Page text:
Offseason Strategies for Keeper Leagues
from Brandon Wilson
Making Deals to Maximize Your Keepers
In a keeper league, getting your team in shape during the offseason
is just as important in keeper leagues as it is in the major
leagues. The way to get a keeper league team in shape is to
have the best keepers possible going into the draft. For some
teams, cutting the roster down to the draft day limits will
be a challenge. For other teams, keeping as many good players
as allowed by the rules will be a challenge. No matter which
situation you are in, there are things you should be doing during
the offseason to make those decisions easy and maximize the
value of your keeper list.
Every league is a little bit different, but deciding whether
a player is keeper worthy involves basically the same process
in any league. In order to make that determination, compare
whether that player would be worth more than what you can get
on draft day (whether it is a draft pick or auction budget).
While that decision is often somewhat subjective, the point
is you need to know (before it is time to make your cuts) how
many keepers you have and the relative quality of those keepers.
Too Many Keepers?
After reviewing your team, if it becomes obvious you have more
players of keeper quality than your league rules allow you to
carry into the new season, do not worry. This is good news.
It means your team has quality players. It does, however, mean
that there is work to be done. You are not just going to cut
those keepers, are you? Maybe some of those players are marginal
keepers at best, but someone else in your league probably needs
to fill out the bottom of their keeper list with better players.
Take advantage of that knowledge, and use trade opportunities
to improve your team.
In auction leagues, rank your players based on their profit.
The first thing to do once you have determined that you have
more keepers than you can carry forward is rank them. If you
are in a budget or auction league, compare their salary against
their projected "profit". In making this calculation, it is
important to factor expected draft day inflation into the projected
value since that is what you would have to pay to get them back
if released. Without going into too much detail here, inflation
is created by players being kept below the salary at which they
would have been drafted. Next, rank the players not on their
projected value, but rather based on the difference between
their projected value and their salary. In other words, if you
have a player whose projected value is $30 and his salary is
$20, he is worth less to you on draft day (and should be ranked
lower) than a player whose projected value is $20 and his salary
is $4. Ranking players by their “profit” is the
best way to determine which ones are the most valuable to you
headed in the auction draft.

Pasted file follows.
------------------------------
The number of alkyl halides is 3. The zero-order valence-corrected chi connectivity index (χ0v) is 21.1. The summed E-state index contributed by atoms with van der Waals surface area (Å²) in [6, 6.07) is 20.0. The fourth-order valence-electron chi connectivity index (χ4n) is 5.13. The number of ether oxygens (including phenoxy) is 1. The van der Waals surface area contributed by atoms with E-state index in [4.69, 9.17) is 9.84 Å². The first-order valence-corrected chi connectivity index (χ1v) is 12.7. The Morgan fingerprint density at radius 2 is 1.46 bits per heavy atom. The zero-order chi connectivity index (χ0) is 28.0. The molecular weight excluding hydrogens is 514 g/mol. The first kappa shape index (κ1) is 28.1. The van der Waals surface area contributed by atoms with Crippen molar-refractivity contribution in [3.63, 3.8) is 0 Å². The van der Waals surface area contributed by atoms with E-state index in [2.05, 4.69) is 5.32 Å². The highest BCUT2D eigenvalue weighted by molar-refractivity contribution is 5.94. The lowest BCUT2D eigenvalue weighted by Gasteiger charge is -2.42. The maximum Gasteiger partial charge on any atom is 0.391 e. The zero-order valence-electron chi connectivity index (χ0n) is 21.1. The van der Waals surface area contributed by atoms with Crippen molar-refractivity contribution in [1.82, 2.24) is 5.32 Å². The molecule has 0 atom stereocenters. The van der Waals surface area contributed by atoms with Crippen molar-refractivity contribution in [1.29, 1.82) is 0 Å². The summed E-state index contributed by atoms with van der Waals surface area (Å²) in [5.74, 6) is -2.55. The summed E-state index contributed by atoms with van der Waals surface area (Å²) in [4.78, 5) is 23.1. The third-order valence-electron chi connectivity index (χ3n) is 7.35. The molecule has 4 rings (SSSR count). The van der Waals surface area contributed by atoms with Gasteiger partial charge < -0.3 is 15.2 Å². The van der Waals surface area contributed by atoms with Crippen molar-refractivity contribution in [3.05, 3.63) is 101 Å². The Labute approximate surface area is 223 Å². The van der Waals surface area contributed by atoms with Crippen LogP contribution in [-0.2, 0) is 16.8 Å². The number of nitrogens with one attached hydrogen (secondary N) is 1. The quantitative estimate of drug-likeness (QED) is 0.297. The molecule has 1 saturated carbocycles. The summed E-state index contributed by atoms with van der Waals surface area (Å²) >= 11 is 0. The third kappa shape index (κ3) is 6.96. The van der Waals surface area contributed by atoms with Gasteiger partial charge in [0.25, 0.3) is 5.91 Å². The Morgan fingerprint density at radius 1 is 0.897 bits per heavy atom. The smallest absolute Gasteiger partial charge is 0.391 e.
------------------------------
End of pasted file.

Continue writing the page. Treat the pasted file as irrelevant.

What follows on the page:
In straight draft leagues, rank your players based on the order
you would draft them. In a straight draft league, the decision
is slightly different. First, make sure you understand your
league’s rules. In order to determine the best keepers
you will need to know where your compensatory draft picks will
come if you do not keep the maximum and what players will be
available in those spots. In most leagues, this is easy since
the picks come at the end and, as a result, virtually every
team keeps the maximum number of players. Next, rank your own
players in the order in which you would select them (comparing
that ranking to which round they might be taken in a new draft).
Next, try to determine which players all the other teams in
your league will keep. Whereas in salary leagues your keeper
evaluation is internally focused (“profit” driven),
in straight draft leagues it will be based on which players
the other teams have in comparison. The ultimate goal of this
exercise is to determine which teams will be interested in the
players that do not make your cut list.
Make your moves. Whichever kind of league you are in, once you
have done your rankings, it is time to make moves. Remember,
you have more players than you can keep so the goal is to trade
two or more players for one better keeper if possible. This
helps you because you cannot keep all the players that have
keeper value, but you can “monetize” that talent
by upgrading the bottom part or total value of your keeper list.
This trade can help your trading partner because it also allows
him to upgrade the total value of his keeper list (see illustration
at the end of this article). Making offseason trades in keeper
leagues is also your best opportunity to make a win-win trade.
With only a few exceptions, trades made during the season are
zero sum trades (one team wins, the other loses), but offseason
trades can benefit both teams.